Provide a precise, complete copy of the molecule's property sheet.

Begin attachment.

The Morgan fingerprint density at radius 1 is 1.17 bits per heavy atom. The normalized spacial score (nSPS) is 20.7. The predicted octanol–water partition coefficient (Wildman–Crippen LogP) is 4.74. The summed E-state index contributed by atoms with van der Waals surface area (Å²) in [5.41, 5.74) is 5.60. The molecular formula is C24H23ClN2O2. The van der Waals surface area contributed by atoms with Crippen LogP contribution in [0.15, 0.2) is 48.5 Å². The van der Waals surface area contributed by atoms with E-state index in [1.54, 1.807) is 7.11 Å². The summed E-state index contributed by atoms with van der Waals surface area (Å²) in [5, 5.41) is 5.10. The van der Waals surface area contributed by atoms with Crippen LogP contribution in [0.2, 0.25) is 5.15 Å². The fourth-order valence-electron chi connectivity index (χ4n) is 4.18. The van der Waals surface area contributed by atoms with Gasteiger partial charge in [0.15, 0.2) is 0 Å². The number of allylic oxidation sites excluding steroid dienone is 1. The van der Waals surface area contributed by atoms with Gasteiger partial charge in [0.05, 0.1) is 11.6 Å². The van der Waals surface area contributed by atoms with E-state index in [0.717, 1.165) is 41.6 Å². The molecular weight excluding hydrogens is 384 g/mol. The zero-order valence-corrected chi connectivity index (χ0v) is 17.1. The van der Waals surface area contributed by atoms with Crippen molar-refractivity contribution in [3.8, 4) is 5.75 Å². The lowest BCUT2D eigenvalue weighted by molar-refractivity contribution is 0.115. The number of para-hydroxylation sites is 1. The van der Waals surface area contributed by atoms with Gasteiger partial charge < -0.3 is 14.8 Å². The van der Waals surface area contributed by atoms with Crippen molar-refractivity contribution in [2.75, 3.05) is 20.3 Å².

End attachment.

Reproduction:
The Morgan fingerprint density at radius 1 is 1.17 bits per heavy atom. The normalized spacial score (nSPS) is 20.7. The predicted octanol–water partition coefficient (Wildman–Crippen LogP) is 4.74. The summed E-state index contributed by atoms with van der Waals surface area (Å²) in [5.41, 5.74) is 5.60. The molecular formula is C24H23ClN2O2. The van der Waals surface area contributed by atoms with Crippen LogP contribution in [0.15, 0.2) is 48.5 Å². The van der Waals surface area contributed by atoms with E-state index in [1.54, 1.807) is 7.11 Å². The summed E-state index contributed by atoms with van der Waals surface area (Å²) in [5, 5.41) is 5.10. The van der Waals surface area contributed by atoms with Crippen LogP contribution in [0.2, 0.25) is 5.15 Å². The fourth-order valence-electron chi connectivity index (χ4n) is 4.18. The van der Waals surface area contributed by atoms with Gasteiger partial charge in [0.15, 0.2) is 0 Å². The number of allylic oxidation sites excluding steroid dienone is 1. The van der Waals surface area contributed by atoms with Gasteiger partial charge in [0.05, 0.1) is 11.6 Å². The van der Waals surface area contributed by atoms with E-state index in [0.717, 1.165) is 41.6 Å². The molecular weight excluding hydrogens is 384 g/mol. The zero-order valence-corrected chi connectivity index (χ0v) is 17.1. The van der Waals surface area contributed by atoms with Crippen molar-refractivity contribution in [3.8, 4) is 5.75 Å². The lowest BCUT2D eigenvalue weighted by molar-refractivity contribution is 0.115. The number of para-hydroxylation sites is 1. The van der Waals surface area contributed by atoms with Gasteiger partial charge < -0.3 is 14.8 Å². The van der Waals surface area contributed by atoms with Crippen molar-refractivity contribution in [2.75, 3.05) is 20.3 Å².